Self-Publishing: Lessons Learned Part III

August 14, 2013


So to put this as succinctly as possible: write the best book you can.

This would seem obvious, but in today’s fierce indie publishing environment, the bar has been raised.  And as a vertically challenged person, it seems even further up than it is.

So here are some tips on preparing and launching the best book that you can.

#1. Stock your writer’s toolkit.

You’re a writer.  What do you need besides a computer with a word processing program and a fancy coffee?  Plenty.

If you don’t do anything else that I say, download Scrivener.  This manuscript management meets word processing tool could possible save your life.

Get an iPad.  I know this seems frivolous, but you will need to make sure your book is properly formatted for every major reading device.  If you can’t afford to get all of the reading devices on the market, you can at least view your book through the free apps available on the iPad.  Bonus feature is that you can use the iPad when editing, which greatly reduces the time you spend toggling between files and papers.

#2. Get your ducks in order.

Here’s a list of things you may not be thinking about (or even know they exist) but will need:

  • Your bio: Who are you?
  • Headshot: Yes, really.
  • Blurb for the book: What’s the hook?
  • Formats for each vendor: Know the difference between ePub and Mobi and the infamous Smashwords Style Guide
  • Keywords for each vendor: What are readers searching for when they’re trying to find a book like yours?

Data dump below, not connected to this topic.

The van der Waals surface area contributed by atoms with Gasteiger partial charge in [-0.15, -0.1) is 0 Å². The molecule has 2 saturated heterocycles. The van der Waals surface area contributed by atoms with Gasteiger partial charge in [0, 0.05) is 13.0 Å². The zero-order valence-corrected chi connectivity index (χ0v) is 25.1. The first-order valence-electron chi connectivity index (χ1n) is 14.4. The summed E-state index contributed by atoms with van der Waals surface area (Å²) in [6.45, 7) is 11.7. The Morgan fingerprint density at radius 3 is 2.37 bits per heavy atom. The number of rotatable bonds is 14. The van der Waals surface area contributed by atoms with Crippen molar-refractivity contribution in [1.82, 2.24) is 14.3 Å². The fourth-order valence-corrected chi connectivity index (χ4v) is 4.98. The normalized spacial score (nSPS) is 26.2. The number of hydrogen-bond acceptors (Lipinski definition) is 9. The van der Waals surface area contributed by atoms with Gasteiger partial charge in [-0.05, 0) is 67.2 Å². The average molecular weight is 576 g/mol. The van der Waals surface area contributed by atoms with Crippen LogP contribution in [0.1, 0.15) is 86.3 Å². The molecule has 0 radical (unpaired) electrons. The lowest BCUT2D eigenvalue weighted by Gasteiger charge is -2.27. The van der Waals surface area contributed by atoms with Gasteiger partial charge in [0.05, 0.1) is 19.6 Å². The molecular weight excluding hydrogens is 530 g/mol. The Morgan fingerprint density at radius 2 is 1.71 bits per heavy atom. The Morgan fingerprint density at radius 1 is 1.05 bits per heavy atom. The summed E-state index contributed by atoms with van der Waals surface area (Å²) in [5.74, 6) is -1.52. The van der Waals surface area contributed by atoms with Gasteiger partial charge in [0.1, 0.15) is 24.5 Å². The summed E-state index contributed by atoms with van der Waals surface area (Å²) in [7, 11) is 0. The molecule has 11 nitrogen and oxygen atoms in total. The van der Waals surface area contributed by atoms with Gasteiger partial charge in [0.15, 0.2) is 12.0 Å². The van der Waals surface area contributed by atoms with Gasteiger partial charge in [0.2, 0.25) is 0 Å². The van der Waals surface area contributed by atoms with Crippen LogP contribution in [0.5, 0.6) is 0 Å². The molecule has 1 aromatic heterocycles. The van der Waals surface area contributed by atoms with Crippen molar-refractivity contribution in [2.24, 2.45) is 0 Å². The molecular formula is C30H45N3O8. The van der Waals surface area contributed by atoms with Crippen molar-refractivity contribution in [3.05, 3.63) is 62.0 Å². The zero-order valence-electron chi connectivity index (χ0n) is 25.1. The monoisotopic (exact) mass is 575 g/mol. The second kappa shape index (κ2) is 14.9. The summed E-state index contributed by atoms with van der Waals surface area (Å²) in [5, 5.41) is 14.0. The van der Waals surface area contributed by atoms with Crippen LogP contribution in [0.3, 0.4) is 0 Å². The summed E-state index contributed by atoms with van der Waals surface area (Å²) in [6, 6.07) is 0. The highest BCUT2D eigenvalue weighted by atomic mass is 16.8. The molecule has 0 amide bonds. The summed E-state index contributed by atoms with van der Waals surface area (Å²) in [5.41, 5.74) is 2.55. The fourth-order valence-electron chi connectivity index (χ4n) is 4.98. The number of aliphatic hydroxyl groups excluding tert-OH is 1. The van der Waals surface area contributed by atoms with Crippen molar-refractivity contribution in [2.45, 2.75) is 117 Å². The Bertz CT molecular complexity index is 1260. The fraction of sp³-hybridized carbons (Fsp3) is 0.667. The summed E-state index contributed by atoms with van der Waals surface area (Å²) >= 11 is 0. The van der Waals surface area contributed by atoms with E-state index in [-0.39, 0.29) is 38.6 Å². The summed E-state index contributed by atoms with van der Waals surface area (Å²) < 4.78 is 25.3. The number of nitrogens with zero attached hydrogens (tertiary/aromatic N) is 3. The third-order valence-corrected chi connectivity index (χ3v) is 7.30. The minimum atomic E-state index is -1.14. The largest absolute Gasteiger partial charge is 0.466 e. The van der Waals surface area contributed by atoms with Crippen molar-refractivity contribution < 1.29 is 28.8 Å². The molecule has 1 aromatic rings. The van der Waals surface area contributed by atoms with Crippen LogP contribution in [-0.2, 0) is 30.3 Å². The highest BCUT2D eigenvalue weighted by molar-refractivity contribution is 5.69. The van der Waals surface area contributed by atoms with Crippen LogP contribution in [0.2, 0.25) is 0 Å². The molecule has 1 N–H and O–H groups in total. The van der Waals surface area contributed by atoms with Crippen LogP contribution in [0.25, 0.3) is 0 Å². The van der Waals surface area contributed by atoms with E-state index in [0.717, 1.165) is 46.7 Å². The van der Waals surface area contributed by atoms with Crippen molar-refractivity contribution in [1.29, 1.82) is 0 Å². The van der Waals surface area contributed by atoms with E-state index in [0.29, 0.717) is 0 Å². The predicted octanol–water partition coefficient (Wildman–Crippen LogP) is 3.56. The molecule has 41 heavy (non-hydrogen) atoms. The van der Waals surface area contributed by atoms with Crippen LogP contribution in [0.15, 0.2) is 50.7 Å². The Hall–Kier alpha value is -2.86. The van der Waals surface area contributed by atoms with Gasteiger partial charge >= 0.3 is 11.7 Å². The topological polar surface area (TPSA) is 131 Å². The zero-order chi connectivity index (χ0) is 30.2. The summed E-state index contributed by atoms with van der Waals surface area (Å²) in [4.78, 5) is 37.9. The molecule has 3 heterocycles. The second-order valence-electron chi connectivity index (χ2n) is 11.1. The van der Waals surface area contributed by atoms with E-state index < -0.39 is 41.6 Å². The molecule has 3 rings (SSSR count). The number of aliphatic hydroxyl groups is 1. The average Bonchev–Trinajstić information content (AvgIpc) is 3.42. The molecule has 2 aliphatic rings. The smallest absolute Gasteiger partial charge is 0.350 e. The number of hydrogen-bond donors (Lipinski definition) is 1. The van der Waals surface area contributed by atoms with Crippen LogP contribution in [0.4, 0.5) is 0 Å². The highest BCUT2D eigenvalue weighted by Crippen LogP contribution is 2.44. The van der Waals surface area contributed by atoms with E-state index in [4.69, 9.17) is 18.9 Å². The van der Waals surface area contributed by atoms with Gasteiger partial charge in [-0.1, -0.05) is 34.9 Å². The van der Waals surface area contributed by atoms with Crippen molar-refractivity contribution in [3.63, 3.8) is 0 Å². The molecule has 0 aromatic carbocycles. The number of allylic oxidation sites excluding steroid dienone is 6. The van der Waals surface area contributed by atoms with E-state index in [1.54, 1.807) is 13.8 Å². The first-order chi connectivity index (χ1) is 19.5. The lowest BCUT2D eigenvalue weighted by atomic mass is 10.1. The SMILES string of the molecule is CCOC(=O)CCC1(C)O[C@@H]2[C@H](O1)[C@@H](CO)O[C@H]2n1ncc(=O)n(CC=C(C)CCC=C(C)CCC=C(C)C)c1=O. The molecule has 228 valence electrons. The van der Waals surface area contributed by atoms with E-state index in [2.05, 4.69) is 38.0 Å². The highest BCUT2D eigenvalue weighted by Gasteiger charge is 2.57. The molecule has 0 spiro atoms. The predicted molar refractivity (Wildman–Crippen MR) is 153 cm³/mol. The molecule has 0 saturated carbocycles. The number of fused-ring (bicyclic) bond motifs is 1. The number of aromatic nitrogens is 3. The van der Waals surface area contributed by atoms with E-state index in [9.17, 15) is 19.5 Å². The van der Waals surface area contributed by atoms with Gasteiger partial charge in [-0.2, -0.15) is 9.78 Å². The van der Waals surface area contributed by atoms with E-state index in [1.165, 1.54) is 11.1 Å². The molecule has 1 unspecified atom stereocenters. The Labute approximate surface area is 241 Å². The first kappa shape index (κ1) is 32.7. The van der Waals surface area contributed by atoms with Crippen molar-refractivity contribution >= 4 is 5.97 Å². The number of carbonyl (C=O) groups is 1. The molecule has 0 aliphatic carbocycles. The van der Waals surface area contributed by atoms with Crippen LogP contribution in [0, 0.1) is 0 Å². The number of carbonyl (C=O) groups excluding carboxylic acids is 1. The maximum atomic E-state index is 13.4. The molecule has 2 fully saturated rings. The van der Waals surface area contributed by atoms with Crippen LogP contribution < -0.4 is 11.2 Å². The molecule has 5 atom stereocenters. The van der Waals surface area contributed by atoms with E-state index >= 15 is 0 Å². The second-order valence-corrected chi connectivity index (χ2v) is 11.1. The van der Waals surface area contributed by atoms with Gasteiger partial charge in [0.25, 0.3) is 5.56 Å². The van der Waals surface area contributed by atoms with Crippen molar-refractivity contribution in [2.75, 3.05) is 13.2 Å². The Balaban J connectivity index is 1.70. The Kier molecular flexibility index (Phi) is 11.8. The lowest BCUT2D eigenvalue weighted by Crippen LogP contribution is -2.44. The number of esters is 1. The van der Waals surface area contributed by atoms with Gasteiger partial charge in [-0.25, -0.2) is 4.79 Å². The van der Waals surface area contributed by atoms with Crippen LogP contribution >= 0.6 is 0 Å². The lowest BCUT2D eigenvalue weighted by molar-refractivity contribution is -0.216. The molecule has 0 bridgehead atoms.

• Categories to list your book in for each vendor: Where does your book belong?
  • Digital management rights: Will you allow your book to be shared across devices?
  • ISBN: Will you purchase your own from Bowker or get one from the vendors that you upload to?
  • Price: How much will your book cost?
  • Cover art: A tiny thumbnail will need to sell your book; make it awesome!
  • Copyright: Open the flap of a paperback and see what the copyright looks like to format your own.
  • Dedication: Who is the book for? (I dedicated my first book to an idea.)

 #3. Figure out who is going to do all this work.

This is a big one.  You’ll need to decide if you are going to do all this work yourself (which I did), or hire someone to do it.

You will need an editor, perhaps a content editor and a copy editor.  Who will fulfill these services for you?  Indie Goodreads groups are a great place to start here.

You will need to produce a beautiful cover.  Have you ever heard of Photoshop or for stock images?

Do you have beta readers?  Critique partners?  (Again, Goodreads groups are good for this.)

Will you do all of the formatting on your own?  Will you be brave enough to contract it out?  Be careful.  There are some horror stories there.  Or will you seek out someone who will do all of this for you?

A lot of indie authors choose the indie route in order to have control over all of these things.  But the flip side to this is that every minute spent working on one of these items is a minute spent not writing.  And remember what I said in Part I: write the next book.  If you’re doing all this other stuff, you’re not writing the next book.  So you will have a decision to make.

But other than that, click browse and upload, and Kindle Direct Publishing will say to you that magical word that you’ve been waiting your whole life to hear:


In case you missed them:

Self-Publishing: Lessons Learned Part I

Self-Publishing: Lessons Learned Part II

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